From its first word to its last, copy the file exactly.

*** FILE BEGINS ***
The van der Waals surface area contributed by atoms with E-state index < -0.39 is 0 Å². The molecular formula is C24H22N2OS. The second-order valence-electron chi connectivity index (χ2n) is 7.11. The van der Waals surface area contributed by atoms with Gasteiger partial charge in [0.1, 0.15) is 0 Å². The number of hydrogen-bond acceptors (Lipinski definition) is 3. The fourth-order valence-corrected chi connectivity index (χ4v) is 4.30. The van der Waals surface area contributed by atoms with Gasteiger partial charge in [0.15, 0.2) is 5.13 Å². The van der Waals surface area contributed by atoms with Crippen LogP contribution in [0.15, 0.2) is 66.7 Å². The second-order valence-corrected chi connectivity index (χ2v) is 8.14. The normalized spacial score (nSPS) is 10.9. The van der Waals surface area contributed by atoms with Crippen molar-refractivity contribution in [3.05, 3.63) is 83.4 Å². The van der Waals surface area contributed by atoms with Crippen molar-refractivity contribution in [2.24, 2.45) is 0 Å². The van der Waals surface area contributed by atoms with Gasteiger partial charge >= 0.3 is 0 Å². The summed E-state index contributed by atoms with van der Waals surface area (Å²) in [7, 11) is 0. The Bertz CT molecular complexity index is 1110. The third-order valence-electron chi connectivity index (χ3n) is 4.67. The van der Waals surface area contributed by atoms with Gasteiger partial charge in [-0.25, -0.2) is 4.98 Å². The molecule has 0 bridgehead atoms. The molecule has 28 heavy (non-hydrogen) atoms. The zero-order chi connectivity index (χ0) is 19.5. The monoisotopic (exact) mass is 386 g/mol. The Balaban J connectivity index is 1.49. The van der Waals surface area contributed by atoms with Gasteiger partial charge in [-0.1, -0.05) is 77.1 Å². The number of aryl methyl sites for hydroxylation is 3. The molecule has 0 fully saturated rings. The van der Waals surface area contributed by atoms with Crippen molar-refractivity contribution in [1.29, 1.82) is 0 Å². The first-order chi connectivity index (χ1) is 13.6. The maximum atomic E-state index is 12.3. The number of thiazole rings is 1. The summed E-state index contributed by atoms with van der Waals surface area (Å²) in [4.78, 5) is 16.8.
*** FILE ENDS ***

The van der Waals surface area contributed by atoms with E-state index < -0.39 is 0 Å². The molecular formula is C24H22N2OS. The second-order valence-electron chi connectivity index (χ2n) is 7.11. The van der Waals surface area contributed by atoms with Gasteiger partial charge in [0.1, 0.15) is 0 Å². The number of hydrogen-bond acceptors (Lipinski definition) is 3. The fourth-order valence-corrected chi connectivity index (χ4v) is 4.30. The van der Waals surface area contributed by atoms with Gasteiger partial charge in [0.15, 0.2) is 5.13 Å². The van der Waals surface area contributed by atoms with Crippen LogP contribution in [0.15, 0.2) is 66.7 Å². The second-order valence-corrected chi connectivity index (χ2v) is 8.14. The normalized spacial score (nSPS) is 10.9. The van der Waals surface area contributed by atoms with Crippen molar-refractivity contribution in [3.05, 3.63) is 83.4 Å². The van der Waals surface area contributed by atoms with Crippen molar-refractivity contribution in [2.24, 2.45) is 0 Å². The van der Waals surface area contributed by atoms with Gasteiger partial charge >= 0.3 is 0 Å². The summed E-state index contributed by atoms with van der Waals surface area (Å²) in [7, 11) is 0. The Bertz CT molecular complexity index is 1110. The third-order valence-electron chi connectivity index (χ3n) is 4.67. The van der Waals surface area contributed by atoms with Gasteiger partial charge in [-0.25, -0.2) is 4.98 Å². The molecule has 0 bridgehead atoms. The molecule has 28 heavy (non-hydrogen) atoms. The zero-order chi connectivity index (χ0) is 19.5. The monoisotopic (exact) mass is 386 g/mol. The Balaban J connectivity index is 1.49. The van der Waals surface area contributed by atoms with Gasteiger partial charge in [-0.1, -0.05) is 77.1 Å². The number of aryl methyl sites for hydroxylation is 3. The molecule has 0 fully saturated rings. The van der Waals surface area contributed by atoms with Crippen molar-refractivity contribution in [1.29, 1.82) is 0 Å². The first-order chi connectivity index (χ1) is 13.6. The maximum atomic E-state index is 12.3. The number of thiazole rings is 1. The summed E-state index contributed by atoms with van der Waals surface area (Å²) in [4.78, 5) is 16.8.